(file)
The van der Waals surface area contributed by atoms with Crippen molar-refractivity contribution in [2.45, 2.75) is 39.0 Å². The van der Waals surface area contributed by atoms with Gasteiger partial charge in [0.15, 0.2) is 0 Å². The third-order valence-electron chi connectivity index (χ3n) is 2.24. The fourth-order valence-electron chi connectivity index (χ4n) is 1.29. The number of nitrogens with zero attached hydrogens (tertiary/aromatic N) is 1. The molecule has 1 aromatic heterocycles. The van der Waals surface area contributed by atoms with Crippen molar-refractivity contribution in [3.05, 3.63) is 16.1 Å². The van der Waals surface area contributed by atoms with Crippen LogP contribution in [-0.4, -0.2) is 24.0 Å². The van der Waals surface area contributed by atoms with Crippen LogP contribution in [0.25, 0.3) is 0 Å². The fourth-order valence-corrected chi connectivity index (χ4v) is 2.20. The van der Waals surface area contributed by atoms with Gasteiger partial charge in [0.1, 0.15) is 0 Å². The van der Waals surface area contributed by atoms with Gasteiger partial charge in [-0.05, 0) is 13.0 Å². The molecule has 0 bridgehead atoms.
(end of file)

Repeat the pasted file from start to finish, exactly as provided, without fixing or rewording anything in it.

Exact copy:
The van der Waals surface area contributed by atoms with Crippen molar-refractivity contribution in [2.45, 2.75) is 39.0 Å². The van der Waals surface area contributed by atoms with Gasteiger partial charge in [0.15, 0.2) is 0 Å². The third-order valence-electron chi connectivity index (χ3n) is 2.24. The fourth-order valence-electron chi connectivity index (χ4n) is 1.29. The number of nitrogens with zero attached hydrogens (tertiary/aromatic N) is 1. The molecule has 1 aromatic heterocycles. The van der Waals surface area contributed by atoms with Crippen molar-refractivity contribution in [3.05, 3.63) is 16.1 Å². The van der Waals surface area contributed by atoms with Crippen LogP contribution in [-0.4, -0.2) is 24.0 Å². The van der Waals surface area contributed by atoms with Crippen LogP contribution in [0.25, 0.3) is 0 Å². The fourth-order valence-corrected chi connectivity index (χ4v) is 2.20. The van der Waals surface area contributed by atoms with Gasteiger partial charge in [0.1, 0.15) is 0 Å². The van der Waals surface area contributed by atoms with Gasteiger partial charge in [-0.05, 0) is 13.0 Å². The molecule has 0 bridgehead atoms.